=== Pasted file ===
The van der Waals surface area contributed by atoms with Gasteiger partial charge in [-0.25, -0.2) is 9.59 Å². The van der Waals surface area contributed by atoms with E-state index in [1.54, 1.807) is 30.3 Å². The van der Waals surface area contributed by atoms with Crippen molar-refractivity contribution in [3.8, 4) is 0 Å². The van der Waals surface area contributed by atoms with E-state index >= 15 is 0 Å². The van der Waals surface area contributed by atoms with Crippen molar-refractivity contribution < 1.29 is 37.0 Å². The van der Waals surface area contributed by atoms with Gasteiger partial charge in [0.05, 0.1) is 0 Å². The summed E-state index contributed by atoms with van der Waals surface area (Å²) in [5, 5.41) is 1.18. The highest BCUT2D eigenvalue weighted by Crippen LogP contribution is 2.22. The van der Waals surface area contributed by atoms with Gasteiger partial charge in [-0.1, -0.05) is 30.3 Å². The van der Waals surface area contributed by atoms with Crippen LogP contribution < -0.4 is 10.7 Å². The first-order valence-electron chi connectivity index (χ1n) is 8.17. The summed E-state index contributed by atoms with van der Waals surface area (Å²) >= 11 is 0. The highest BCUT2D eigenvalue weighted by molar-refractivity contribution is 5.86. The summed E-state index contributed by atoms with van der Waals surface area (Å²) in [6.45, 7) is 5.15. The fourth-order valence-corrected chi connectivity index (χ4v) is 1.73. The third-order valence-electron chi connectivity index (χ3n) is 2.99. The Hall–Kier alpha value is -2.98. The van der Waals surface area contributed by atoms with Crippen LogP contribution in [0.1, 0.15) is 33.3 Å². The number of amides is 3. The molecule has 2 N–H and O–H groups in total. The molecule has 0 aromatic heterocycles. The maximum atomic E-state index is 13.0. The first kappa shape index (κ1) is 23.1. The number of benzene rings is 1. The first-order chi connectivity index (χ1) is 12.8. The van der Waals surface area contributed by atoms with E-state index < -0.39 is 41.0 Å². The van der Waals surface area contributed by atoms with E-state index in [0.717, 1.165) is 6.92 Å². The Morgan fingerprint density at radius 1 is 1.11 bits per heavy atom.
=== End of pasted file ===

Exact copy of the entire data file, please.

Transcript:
The van der Waals surface area contributed by atoms with Gasteiger partial charge in [-0.25, -0.2) is 9.59 Å². The van der Waals surface area contributed by atoms with E-state index in [1.54, 1.807) is 30.3 Å². The van der Waals surface area contributed by atoms with Crippen molar-refractivity contribution in [3.8, 4) is 0 Å². The van der Waals surface area contributed by atoms with E-state index >= 15 is 0 Å². The van der Waals surface area contributed by atoms with Crippen molar-refractivity contribution < 1.29 is 37.0 Å². The van der Waals surface area contributed by atoms with Gasteiger partial charge in [0.05, 0.1) is 0 Å². The summed E-state index contributed by atoms with van der Waals surface area (Å²) in [5, 5.41) is 1.18. The highest BCUT2D eigenvalue weighted by Crippen LogP contribution is 2.22. The van der Waals surface area contributed by atoms with Gasteiger partial charge in [-0.1, -0.05) is 30.3 Å². The van der Waals surface area contributed by atoms with Crippen LogP contribution < -0.4 is 10.7 Å². The first-order valence-electron chi connectivity index (χ1n) is 8.17. The summed E-state index contributed by atoms with van der Waals surface area (Å²) >= 11 is 0. The highest BCUT2D eigenvalue weighted by molar-refractivity contribution is 5.86. The summed E-state index contributed by atoms with van der Waals surface area (Å²) in [6.45, 7) is 5.15. The fourth-order valence-corrected chi connectivity index (χ4v) is 1.73. The third-order valence-electron chi connectivity index (χ3n) is 2.99. The Hall–Kier alpha value is -2.98. The van der Waals surface area contributed by atoms with Crippen LogP contribution in [0.1, 0.15) is 33.3 Å². The number of amides is 3. The molecule has 2 N–H and O–H groups in total. The molecule has 0 aromatic heterocycles. The maximum atomic E-state index is 13.0. The first kappa shape index (κ1) is 23.1. The number of benzene rings is 1. The first-order chi connectivity index (χ1) is 12.8. The van der Waals surface area contributed by atoms with E-state index < -0.39 is 41.0 Å². The van der Waals surface area contributed by atoms with E-state index in [0.717, 1.165) is 6.92 Å². The Morgan fingerprint density at radius 1 is 1.11 bits per heavy atom.